Maureen Wartski

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Maureen Wartski
Author, Maureen Crane Wartski -- 2009.jpg
Maureen Wartski in 2009
Born Maureen Ann Crane
(1940-01-25)January 25, 1940
Ashiya, Hyōgo, Japan
Died January 14, 2014(2014-01-14) (aged 73)
Occupation author, novels and short stories
Genre Children's books, Young adult, novels
Notable works A Boat to Nowhere
Website
www.sleepyhollowbooks.com

Maureen Crane Wartski (born Maureen Ann Crane, January 25, 1940 – January 14, 2014) was a naturalized American author[1] She wrote many novels for children and young adults.[2] Wartski's Eurasian heritage and her deep connection to the natural world inspired many of her novels which address such issues as racism (The Face in My Mirror, Candle in the Wind, A Boat to Nowhere), identity (My Brother Is Special, The Lake Is on Fire, The Promise) and bullying (Yuri's Brush with Magic).[3]

Background[edit]

Maureen Crane Wartski was born in Ashiya, Hyōgo, Japan, to Albert Edwin Crane, a businessman, and Josephine Wagen Crane, a teacher from Geneva, Switzerland.[1]

Long before she told her first story at 14, Wartski was in love with writing. As a child, she listened to stories and folktales told by her aunts. Inspired by these folktales, and by an uncle who gave her an early introduction to classical literature, Wartski realized that words are magical things. Her Eurasian heritage and a deep connection with the natural world influenced many of Wartski's young adult and middle-grade novels. A former high school English teacher, Wartski conducted writing workshops and authored many books.[4]

Wartski attended the University of Redlands and received a B.A. in 1962 from Sophia University. That same year she became a naturalized U.S. citizen.[5] She married Maximilian Wartski; they had two sons and three grandchildren. The Wartskis resided in North Carolina.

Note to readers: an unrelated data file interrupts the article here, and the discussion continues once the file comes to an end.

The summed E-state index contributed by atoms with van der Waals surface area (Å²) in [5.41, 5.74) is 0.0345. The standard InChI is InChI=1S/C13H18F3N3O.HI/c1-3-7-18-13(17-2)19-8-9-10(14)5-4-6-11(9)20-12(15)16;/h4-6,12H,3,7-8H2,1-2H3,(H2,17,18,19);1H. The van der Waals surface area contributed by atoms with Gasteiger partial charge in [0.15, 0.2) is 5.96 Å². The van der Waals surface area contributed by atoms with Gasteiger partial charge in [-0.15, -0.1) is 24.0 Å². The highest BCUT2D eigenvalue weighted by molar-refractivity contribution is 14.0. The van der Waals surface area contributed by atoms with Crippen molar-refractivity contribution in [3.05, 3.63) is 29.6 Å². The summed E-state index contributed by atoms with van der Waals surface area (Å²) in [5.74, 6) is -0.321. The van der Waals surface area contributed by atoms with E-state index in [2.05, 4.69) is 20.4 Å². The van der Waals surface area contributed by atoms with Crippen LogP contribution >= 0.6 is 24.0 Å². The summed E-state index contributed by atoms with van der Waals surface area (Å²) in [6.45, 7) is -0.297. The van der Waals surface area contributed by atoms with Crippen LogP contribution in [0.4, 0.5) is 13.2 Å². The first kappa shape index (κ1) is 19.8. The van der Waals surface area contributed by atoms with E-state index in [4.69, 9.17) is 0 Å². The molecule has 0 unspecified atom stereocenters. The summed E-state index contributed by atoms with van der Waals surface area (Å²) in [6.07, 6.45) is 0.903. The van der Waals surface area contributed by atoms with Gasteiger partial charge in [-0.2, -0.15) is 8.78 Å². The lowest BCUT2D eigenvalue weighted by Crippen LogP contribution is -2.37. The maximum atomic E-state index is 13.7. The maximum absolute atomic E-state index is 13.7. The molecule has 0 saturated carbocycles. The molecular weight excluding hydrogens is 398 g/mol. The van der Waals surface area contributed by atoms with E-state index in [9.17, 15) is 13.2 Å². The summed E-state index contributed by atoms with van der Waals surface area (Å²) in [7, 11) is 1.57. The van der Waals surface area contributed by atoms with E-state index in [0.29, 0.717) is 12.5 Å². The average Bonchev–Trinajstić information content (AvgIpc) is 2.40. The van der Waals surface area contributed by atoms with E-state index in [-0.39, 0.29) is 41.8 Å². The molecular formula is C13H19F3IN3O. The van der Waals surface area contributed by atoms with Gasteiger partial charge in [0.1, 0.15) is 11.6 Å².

Career[edit]

Maureen Ann Crane Wartski worked as a history teacher, a reporter and a lecturer on creative writing. Her first juvenile book, My Brother Is Special, was published in 1979.[5] She also contributed plays and short stories to children's magazines such as Highlights, Boys' Life and Scholastic under the pseudonym of M. A. Crane.[6]

In 1980, Wartski won the Josette Frank Award from the Bank Street College of Education for her young adult novel A Boat to Nowhere.[7] In 2010, Wartski wrote her 13th children's book, Yuri's Brush with Magic, an adventure story about a young Japanese-American girl who must spend the summer on the North Carolina coast with her mysterious and magical "Aunt Yuri" from Japan.[8] In Yuri's Brush with Magic, a Next Generation Indie Book Awards Finalist in Children's/Juvenile Fiction, Wartski integrates Japanese folk tales, such as Urashima Tarō, and the Ginger Seller, into a contemporary adventure story for a middle school audience.[8][9] Wartski was also an accomplished artist.[10]

Wartski believed that race and ancestry are important parts of identity and used these themes in her writing. Yet it is the similarities, the shared memories that allow her characters — and, she hoped, her readers as well — to move past difference and into friendship and trust.[11]

Bibliography[edit]

Sources[edit]

  • "The Importance of Multicultural Themes in Writing and Teaching". JSTOR: The English Journal - Vol. 94, No. 3, Jan. 2005, pp. 49–51, by Maureen Crane Wartski
  • "Refugees and Immigrants: The Southeast Asian Experience as Depicted in Recent American Children's Books". The Lion and the Unicorn - Volume 23, Number 2, April 1999, pp. 219–237, by Michael M. Levy

References[edit]

External links[edit]

  • Official homepage
  • [1]
  • Michael M. Levy, [2], "Refugees and Immigrants: The Southeast Asian Experience as Depicted in Recent American Children's Books"

The Lion and the Unicorn - Volume 23, Number 2, April 1999, pp. 219–237